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A Writer’s Commentary: ERIK MONA talks PATHFINDER WORLDSCAPE #5, on sale NOW!

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  • A Writer’s Commentary: ERIK MONA talks PATHFINDER WORLDSCAPE #5, on sale NOW!

    A Writer’s Commentary: Erik Mona talks Pathfinder Worldscape #5, on sale now from Dynamite.

    Pathfinder Worldscape #5 is on comic stands now, bringing Red Sonja, John Carter, and Tars Tarkas together to take the battle to the immortal empress Camilla and the legendary sorcerer Kulan Gath. The Pathfinders Valeros, Kyra, Seoni, and Merisiel unite at last, compare notes, and lead their alliance of the greatest warriors of three worlds to an epic climax in the arena of death! To commemorate the penultimate issue of Dynamite’s sword and sorcery superstar crossover event, I thought it would be fun to go “behind the scenes” with a page-by-page writer’s commentary to the issue. Calibrate your polyhedral dice and obsessive knowledge of a century of fantasy and comics minutia—there’s nerdery ahead!

    PAGE 1

    The story begins where issue #3 left off, in the arena below the city of Shareen. Kyra and Valeros are reunited at last, the first of the four Pathfinders to find each other in the Worldscape prison dimension. The scene also brings together two of the series’s true superstars, Red Sonja and John Carter. As usual, artist Jonathan Lau delivers with spot-on renditions of the popular Pathfinder characters while bringing his own unique flair to Dynamite’s classic fantasy stars. Jonathan does a great job of making these characters his own while at the same time capturing their iconic designs. I like to think Red Sonja had her normal outfit and regular straight hair the day she arrived in the Worldscape, but has been repairing and augmenting her outfit and not washing her hair for several weeks.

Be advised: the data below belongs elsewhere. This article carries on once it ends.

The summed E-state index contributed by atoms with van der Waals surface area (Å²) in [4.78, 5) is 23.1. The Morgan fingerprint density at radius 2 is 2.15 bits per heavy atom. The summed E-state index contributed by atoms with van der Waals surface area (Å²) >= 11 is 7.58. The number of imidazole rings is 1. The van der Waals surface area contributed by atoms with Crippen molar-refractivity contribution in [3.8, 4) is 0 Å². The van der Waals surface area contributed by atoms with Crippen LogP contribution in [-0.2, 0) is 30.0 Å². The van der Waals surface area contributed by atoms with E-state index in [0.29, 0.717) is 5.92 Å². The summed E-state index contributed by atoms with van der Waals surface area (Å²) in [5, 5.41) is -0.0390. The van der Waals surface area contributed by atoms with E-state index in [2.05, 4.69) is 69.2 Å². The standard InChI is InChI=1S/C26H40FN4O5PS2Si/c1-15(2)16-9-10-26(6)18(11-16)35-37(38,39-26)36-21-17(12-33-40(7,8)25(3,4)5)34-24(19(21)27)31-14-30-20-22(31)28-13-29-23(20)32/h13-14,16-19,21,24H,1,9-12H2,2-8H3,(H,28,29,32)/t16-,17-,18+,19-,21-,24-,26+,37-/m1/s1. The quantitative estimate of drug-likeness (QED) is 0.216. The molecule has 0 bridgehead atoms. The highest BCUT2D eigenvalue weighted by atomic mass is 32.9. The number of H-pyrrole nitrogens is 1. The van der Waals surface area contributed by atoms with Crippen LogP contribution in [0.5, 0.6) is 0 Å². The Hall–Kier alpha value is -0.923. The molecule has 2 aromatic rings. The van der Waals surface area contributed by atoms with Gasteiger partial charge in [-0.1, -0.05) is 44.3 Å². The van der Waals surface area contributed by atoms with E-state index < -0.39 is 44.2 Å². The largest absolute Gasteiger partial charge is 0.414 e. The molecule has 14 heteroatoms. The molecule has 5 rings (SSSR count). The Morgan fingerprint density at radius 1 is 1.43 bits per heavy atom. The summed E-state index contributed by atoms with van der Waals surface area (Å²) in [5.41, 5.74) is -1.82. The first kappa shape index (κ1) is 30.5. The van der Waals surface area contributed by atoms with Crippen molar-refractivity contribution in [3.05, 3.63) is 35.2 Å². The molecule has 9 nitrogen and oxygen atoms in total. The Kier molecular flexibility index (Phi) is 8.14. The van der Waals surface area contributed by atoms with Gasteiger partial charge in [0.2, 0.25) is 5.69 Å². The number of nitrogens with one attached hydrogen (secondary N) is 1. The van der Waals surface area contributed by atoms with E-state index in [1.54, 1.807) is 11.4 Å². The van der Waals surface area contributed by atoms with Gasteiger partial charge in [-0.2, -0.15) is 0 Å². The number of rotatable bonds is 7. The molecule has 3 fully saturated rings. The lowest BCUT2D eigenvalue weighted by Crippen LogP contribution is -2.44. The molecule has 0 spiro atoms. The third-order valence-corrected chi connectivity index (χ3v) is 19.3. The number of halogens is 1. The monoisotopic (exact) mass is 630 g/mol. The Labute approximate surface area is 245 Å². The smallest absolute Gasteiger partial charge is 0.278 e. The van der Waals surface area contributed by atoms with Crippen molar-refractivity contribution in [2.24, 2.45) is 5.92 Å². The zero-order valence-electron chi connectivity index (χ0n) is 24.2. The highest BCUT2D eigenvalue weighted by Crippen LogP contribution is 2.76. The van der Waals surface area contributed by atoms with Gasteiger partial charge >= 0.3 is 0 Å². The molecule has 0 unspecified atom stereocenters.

PAGE 2

    Throughout the series I’ve tried to give John Carter a bit of an antiquated manner of speech, accounting for the fact that he’s supposed to be from the Civil War era of America’s history, nearly 150 years ago. Burroughs’s novels portray him as a sort of idealized “gentleman of Virginia,” and he’s probably the purest hero archetype in the whole series, so he’s not above florid talk about how it “does his heart proud” to see reunited allies. Every sixth chapter in a John Carter book features previously separated allies reuniting after a series of improbable events, so I figure this sort of scene makes Carter feel good on an almost instinctive level.

    Valeros is more concerned with John Carter’s ally Red Sonja. After all, last time he saw her (in the final panel of issue #1), she virtually killed him.

    But that was on the arena floor. Now that she’s won, she’s no longer interested in fighting Valeros, or anyone else. She’s got more important concerns—namely making sure she doesn’t spend what might be her last night alive sober.

    PAGE 3